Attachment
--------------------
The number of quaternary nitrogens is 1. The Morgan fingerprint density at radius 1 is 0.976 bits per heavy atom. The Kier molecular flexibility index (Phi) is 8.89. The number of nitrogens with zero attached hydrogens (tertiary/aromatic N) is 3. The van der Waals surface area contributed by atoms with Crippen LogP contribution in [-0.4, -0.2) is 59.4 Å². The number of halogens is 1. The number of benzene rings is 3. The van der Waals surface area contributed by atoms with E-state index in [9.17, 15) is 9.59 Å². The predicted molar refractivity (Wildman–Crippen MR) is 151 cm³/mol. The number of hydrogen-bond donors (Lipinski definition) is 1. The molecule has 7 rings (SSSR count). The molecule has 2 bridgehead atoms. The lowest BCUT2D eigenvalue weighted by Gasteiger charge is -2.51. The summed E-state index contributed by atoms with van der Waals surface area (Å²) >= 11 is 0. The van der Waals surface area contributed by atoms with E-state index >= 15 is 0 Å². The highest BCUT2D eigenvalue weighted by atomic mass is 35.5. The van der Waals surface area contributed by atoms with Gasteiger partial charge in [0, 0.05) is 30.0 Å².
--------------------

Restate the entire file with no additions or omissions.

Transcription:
The number of quaternary nitrogens is 1. The Morgan fingerprint density at radius 1 is 0.976 bits per heavy atom. The Kier molecular flexibility index (Phi) is 8.89. The number of nitrogens with zero attached hydrogens (tertiary/aromatic N) is 3. The van der Waals surface area contributed by atoms with Crippen LogP contribution in [-0.4, -0.2) is 59.4 Å². The number of halogens is 1. The number of benzene rings is 3. The van der Waals surface area contributed by atoms with E-state index in [9.17, 15) is 9.59 Å². The predicted molar refractivity (Wildman–Crippen MR) is 151 cm³/mol. The number of hydrogen-bond donors (Lipinski definition) is 1. The molecule has 7 rings (SSSR count). The molecule has 2 bridgehead atoms. The lowest BCUT2D eigenvalue weighted by Gasteiger charge is -2.51. The summed E-state index contributed by atoms with van der Waals surface area (Å²) >= 11 is 0. The van der Waals surface area contributed by atoms with E-state index >= 15 is 0 Å². The highest BCUT2D eigenvalue weighted by atomic mass is 35.5. The van der Waals surface area contributed by atoms with Gasteiger partial charge in [0, 0.05) is 30.0 Å².